Househats are ones to watch. Clear that radar of yours and, for this extensive interview, focus on Househats—the Melbourne sensations. I’ve Been Broken is their hard hitter and they’ve got a run on shows in support. We snagged all three members of the group for a relaxed interview about old-school, recording in hometown and the upcoming album.
Let’s get the cookie cutter naff questions out of the way, tell us a little bit about what Househats are all about as a band and what makes you tick?
Joshua: I think I’d rather just use my man Jaymz Clements’ summary of us, which is that we’re, “like a Noah Baumbach movie hooked up to a busted car battery.”
Margy: To be frank (it’s okay, you can still be Josh), I have no idea who Noah Baumbach is. What we’re all about as a band? I guess it’s why anyone would be in a band—to make music with your mates that resonates with truths about life, and yourselves. We definitely came about as a band by frolicking in the Supernatural Amphitheatre (hi Aunty Meredith!), cold beers, good tunes, quality memes, shit talking, and escaping plagues of insects (that’s a story for another time).
The old-school punk feel is ever so prominent in your music, what artists and bands have inspired the creation of what you produce as Househats?
Freddy: Eddy Current Suppression ring has been a huge influence, and Parquet Courts continue to inspire with every single release. I guess bands that get at the core of the trouble and have something to say about it, but then craft that into solid songs. Any band that has something to say and crafts good music has an impact on us, really.
Joshua: I definitely agree with that, Freddog. Probably, for Househats specifically, we’d be remiss if we didn’t mention the band Omni from Atlanta. I’m also hugely influenced by Julian Casablancas, especially the way he structures his songs. Sometimes he doesn’t even put in a conventional chorus, or does little breaks that go for an unusual amount of time, or puts in a weird percussive flourish that only happens once in the song… I guess I just like to be surprised along the way when I’m listening to music, so with Househats songs we do our best to put in a bunch of surprises that can sometimes take a few listens to come around to.
Margy: Josh, you’re forgetting to mention your stint as the vocalist for The Smokes… the Casablancas is strong with this one. I think that we all draw inspiration from different sources, and that makes us kind of unique.
Your latest track, I’ve Been Broken, was recorded in The Aviary studio in Abbotsford. Tell us a bit about the unique space and what it brings out creatively as an artist?
Joshua: It’s actually a really lovely studio, and probably the best I’ve ever worked in. By that, I don’t necessarily mean the gear list or the pedigree or whatever, but just the feeling in there was really conducive to pulling interesting sounds. They have this beautiful big live room, and so, of course, everyone loves to set their drums up in the main tracking room, and put up a bunch of mics and, yeah, we did too. But for I think three or maybe four songs that will come in the middle of the album, we set up another kit in this tiny little vocal booth, and only used three mics on it to really make us work to find some character and a new interesting texture to the sound for the second act. It actually worked really well from that perspective, but it was uncomfortably sweaty bashing outtakes in that tiny little room. The guys who own the studio said that nobody had ever set up drums in there room before, so Markwell might have unwittingly started a thing where people will actually go to The Aviary to get that sound!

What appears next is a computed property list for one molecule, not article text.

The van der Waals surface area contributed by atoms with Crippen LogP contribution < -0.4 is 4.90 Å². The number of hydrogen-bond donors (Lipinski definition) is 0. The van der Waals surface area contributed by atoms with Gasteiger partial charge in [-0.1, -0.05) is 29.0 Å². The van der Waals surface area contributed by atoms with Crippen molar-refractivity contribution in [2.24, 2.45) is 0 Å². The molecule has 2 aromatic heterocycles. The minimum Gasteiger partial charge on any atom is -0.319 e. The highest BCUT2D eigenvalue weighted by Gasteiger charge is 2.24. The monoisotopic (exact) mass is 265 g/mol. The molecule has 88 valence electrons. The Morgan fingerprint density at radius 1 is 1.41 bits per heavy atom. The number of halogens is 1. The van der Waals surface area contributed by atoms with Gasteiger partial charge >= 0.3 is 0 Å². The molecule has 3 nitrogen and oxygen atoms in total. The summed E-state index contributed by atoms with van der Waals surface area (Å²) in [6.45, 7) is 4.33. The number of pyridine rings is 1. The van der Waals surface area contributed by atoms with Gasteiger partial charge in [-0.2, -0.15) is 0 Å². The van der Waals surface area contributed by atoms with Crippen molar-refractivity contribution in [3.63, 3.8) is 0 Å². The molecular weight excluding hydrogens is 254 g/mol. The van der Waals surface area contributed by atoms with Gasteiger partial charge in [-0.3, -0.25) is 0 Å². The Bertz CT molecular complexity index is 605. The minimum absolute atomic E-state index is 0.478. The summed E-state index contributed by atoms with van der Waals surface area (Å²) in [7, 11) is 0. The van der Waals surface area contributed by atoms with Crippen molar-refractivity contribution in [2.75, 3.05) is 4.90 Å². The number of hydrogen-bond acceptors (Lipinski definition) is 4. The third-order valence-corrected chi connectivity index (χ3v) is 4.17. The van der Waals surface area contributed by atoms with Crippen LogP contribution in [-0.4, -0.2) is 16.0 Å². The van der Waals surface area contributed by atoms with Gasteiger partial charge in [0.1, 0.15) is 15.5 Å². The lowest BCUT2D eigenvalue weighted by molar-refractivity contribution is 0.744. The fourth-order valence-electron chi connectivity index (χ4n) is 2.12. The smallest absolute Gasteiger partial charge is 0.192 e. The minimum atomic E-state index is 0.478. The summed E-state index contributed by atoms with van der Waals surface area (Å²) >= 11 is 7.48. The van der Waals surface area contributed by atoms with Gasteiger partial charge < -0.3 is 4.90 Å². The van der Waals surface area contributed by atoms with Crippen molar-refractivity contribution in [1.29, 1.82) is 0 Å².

What is the lyrical motivation behind this new single?
Freddy: Sometimes lyrics can come out almost complete at once and be rooted in a theme or message that is clear from the start of the writing process. In this case, there wasn’t such a clear-cut goal and the message of the song doesn’t summarise that accurately. Josh wrote the core lyrics and hooks of the song and it came out as a scattered uncertain uneasiness with hints of hope. Then I re-wrote the verses to bring more cohesion to that strange uneasiness. There wasn’t exactly a specific motivation behind it, it was more of a slow dive into a patchwork of dissatisfaction and weirdness. It doesn’t offer any answers other than that those feelings and states exist and that they seem hard but that there are dabs of hope and relief at times.
Joshua: Well funnily, Freddy, most of the initial filler-lyrics that I had for the verses—filler-lyrics being when you just write whatever comes to mind to get the melody and cadences and patterns and stuff down—it was mostly garbage, but the chorus was just how I was feeling at the time. I was having some trouble sleeping for a pretty extended period of time, and was up at all hours of the night and morning, often 36 hours straight, and the words, “I’ve Been Broken,” and the, “night still wearing off,” with the, “flesh dripping from my bones,” were kind of a product of that. So yeah, one night after I thought we were getting close to the song becoming, “a thing,” I went over to Freddy’s place in South Collingwood, and he imbued it with some genuine meaning. He held onto it for a few days, tried a whole bunch of different approaches, and then came up with what you hear in the song now. Freddy’s actually really great at getting to the heart of what a song is about, and considering English isn’t his first language, he uses it very expressively, sometimes weirdly, but always with purpose and meaning.